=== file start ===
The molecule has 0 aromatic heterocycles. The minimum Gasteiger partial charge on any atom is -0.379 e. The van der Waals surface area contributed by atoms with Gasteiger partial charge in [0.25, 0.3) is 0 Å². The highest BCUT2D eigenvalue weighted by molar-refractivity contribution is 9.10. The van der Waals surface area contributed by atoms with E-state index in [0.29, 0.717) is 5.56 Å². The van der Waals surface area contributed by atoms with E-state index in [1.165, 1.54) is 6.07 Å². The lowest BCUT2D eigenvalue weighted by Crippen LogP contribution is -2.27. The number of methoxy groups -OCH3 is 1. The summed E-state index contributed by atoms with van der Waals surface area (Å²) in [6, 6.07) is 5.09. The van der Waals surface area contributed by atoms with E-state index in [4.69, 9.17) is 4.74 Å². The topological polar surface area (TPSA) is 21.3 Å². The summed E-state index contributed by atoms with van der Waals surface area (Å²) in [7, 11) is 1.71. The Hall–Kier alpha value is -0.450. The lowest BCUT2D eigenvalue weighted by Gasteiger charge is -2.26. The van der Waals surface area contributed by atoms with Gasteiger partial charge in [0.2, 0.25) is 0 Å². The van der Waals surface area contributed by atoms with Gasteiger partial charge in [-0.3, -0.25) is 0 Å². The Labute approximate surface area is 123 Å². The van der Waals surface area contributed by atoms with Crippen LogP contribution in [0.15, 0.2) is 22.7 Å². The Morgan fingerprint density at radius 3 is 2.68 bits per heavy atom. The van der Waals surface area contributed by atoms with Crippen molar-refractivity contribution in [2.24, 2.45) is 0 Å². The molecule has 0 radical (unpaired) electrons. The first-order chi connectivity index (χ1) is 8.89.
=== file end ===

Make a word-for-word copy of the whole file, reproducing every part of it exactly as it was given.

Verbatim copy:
The molecule has 0 aromatic heterocycles. The minimum Gasteiger partial charge on any atom is -0.379 e. The van der Waals surface area contributed by atoms with Gasteiger partial charge in [0.25, 0.3) is 0 Å². The highest BCUT2D eigenvalue weighted by molar-refractivity contribution is 9.10. The van der Waals surface area contributed by atoms with E-state index in [0.29, 0.717) is 5.56 Å². The van der Waals surface area contributed by atoms with E-state index in [1.165, 1.54) is 6.07 Å². The lowest BCUT2D eigenvalue weighted by Crippen LogP contribution is -2.27. The number of methoxy groups -OCH3 is 1. The summed E-state index contributed by atoms with van der Waals surface area (Å²) in [6, 6.07) is 5.09. The van der Waals surface area contributed by atoms with E-state index in [4.69, 9.17) is 4.74 Å². The topological polar surface area (TPSA) is 21.3 Å². The summed E-state index contributed by atoms with van der Waals surface area (Å²) in [7, 11) is 1.71. The Hall–Kier alpha value is -0.450. The lowest BCUT2D eigenvalue weighted by Gasteiger charge is -2.26. The van der Waals surface area contributed by atoms with Gasteiger partial charge in [0.2, 0.25) is 0 Å². The van der Waals surface area contributed by atoms with Gasteiger partial charge in [-0.3, -0.25) is 0 Å². The Labute approximate surface area is 123 Å². The van der Waals surface area contributed by atoms with Crippen LogP contribution in [0.15, 0.2) is 22.7 Å². The Morgan fingerprint density at radius 3 is 2.68 bits per heavy atom. The van der Waals surface area contributed by atoms with Crippen molar-refractivity contribution in [2.24, 2.45) is 0 Å². The molecule has 0 radical (unpaired) electrons. The first-order chi connectivity index (χ1) is 8.89.